Gestational diabetes: a threat to mom and baby
It's not just babies who may be affected over the long term. Among women diagnosed with GDM, 50 percent will develop type II diabetes within 5 to 8 years; 70 percent to 85 percent will develop the disease during their lifetimes, Metzger says. A GDM diagnosis can serve as an early warning, motivating at-risk women to make permanent lifestyle changes. "Even if treatment only delays diabetes by 10 or 15 years, that's huge," he says.
Limiting sweets and eating smaller, more frequent meals and more fruits and vegetables, is typically the first line of treatment, but exercise can help. Downs is researching how much and what type of physical activity works best. Though gestational diabetes is often associated with overweight, sedentary women, she notes that only 50 percent to 60 percent of women diagnosed with GDM are overweight. Age is a factor—women over age 25 are at greater risk due to declining pancreas function—and there's a big genetic component.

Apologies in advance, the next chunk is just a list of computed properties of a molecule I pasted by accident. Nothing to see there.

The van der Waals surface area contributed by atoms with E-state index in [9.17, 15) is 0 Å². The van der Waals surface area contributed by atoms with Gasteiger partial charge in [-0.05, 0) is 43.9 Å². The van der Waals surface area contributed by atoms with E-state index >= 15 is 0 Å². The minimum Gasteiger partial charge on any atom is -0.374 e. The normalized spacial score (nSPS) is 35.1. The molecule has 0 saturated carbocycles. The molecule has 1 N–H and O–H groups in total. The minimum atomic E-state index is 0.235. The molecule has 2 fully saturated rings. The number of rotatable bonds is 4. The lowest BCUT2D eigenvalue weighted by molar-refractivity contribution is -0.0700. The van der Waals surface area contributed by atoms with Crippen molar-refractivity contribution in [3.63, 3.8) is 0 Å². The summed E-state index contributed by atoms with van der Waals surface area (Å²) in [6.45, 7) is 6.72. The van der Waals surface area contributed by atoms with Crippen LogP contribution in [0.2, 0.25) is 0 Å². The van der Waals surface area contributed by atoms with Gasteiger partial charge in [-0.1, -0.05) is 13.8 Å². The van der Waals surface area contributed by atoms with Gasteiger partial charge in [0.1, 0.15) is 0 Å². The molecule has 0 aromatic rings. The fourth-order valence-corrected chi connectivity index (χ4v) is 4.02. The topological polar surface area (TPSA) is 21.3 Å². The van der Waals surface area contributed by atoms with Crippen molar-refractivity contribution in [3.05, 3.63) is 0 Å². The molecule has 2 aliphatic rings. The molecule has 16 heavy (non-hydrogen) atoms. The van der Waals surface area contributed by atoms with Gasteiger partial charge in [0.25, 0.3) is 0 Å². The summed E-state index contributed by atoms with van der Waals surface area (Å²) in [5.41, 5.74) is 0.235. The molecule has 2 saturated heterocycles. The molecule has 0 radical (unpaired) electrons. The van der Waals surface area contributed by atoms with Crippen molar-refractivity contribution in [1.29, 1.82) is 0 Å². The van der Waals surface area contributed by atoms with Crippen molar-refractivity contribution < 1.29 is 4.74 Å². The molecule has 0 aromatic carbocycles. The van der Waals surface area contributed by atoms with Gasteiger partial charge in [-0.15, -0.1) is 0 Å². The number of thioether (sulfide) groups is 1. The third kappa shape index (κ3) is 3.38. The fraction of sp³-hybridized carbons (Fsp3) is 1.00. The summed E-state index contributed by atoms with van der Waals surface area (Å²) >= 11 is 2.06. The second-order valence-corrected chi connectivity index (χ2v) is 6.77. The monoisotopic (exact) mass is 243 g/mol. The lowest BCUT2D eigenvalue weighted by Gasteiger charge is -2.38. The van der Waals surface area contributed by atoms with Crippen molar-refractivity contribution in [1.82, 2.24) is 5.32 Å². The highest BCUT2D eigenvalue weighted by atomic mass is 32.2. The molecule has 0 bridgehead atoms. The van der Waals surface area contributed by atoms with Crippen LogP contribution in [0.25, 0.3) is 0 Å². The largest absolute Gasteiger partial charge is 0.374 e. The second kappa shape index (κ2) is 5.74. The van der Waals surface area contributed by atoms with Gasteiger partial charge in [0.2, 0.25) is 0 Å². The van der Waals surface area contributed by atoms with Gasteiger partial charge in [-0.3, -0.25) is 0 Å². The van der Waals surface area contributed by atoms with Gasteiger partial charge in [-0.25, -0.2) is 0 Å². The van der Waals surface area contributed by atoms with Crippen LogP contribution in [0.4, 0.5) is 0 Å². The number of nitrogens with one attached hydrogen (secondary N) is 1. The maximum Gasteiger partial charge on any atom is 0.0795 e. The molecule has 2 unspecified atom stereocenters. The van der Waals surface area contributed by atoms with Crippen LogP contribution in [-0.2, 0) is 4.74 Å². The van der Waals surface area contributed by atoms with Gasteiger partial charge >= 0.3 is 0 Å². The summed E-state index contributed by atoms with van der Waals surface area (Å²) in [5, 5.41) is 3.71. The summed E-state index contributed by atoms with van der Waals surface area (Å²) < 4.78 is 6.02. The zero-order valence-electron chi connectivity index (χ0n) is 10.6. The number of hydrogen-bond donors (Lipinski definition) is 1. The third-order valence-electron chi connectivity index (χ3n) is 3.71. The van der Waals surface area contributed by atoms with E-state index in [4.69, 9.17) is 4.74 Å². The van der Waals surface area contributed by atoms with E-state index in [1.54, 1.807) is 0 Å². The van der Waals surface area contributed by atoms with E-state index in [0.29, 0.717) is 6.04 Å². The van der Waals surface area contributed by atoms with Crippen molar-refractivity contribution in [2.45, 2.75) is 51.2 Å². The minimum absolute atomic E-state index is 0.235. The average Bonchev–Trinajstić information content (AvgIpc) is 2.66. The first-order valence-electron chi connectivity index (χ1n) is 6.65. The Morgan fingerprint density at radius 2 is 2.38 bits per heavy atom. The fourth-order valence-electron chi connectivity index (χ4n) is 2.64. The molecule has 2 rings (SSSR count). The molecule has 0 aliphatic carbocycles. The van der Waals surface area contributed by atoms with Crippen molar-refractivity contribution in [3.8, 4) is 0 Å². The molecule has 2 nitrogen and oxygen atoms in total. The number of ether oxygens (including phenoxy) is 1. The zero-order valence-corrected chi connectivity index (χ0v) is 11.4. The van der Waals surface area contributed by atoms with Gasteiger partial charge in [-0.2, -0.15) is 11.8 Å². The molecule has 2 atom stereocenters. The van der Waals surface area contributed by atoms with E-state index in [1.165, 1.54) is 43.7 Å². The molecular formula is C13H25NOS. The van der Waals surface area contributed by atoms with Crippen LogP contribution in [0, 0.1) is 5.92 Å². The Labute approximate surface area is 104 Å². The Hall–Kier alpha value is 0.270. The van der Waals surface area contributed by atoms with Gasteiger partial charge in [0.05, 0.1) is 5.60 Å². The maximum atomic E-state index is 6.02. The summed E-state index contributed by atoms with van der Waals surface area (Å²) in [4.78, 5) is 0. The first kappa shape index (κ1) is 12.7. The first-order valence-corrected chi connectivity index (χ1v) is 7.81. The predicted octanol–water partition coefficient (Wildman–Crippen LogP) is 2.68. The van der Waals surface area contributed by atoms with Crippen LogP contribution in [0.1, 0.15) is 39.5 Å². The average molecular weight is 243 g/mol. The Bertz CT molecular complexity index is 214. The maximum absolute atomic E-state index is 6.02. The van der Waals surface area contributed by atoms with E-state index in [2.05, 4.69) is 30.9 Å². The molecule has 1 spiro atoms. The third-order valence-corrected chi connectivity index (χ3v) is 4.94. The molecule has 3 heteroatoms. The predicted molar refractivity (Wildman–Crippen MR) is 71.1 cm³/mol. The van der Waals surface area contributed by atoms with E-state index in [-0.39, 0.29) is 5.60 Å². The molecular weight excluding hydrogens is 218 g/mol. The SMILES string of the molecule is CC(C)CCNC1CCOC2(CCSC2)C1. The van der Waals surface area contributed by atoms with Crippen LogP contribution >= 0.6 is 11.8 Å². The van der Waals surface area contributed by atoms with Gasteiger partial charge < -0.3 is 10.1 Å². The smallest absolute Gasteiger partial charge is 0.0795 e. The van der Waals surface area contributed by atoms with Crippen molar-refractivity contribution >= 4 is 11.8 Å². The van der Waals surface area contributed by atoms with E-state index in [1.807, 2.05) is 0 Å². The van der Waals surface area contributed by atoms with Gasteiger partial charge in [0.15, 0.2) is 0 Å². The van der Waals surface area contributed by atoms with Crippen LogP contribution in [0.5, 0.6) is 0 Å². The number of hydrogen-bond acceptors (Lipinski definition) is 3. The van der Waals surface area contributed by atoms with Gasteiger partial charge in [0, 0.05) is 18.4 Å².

"You could be healthy, thin and still get GDM because of a genetic predisposition," says Downs, noting that "Bachelorette" Trista Sutter was forced to deliver a month early partly because of complications due to gestational diabetes. Downs herself, a marathon runner with a family history of diabetes, came within two blood-sugar points of a GDM diagnosis during her first pregnancy at age 31. In her second pregnancy, she passed the screening tests with flying colors, attributing her better blood-sugar levels to "being more stringent with my diet and maintaining a moderate-intensity exercise plan."
More than 75 percent of women who "fail" the one-hour glucose challenge, as I did, end up passing the three-hour glucose-tolerance screening, the one with the unbearably sweet soda. I didn't have gestational diabetes, but the testing experience was a reminder to keep cranking on the elliptical trainer and eating my vegetables.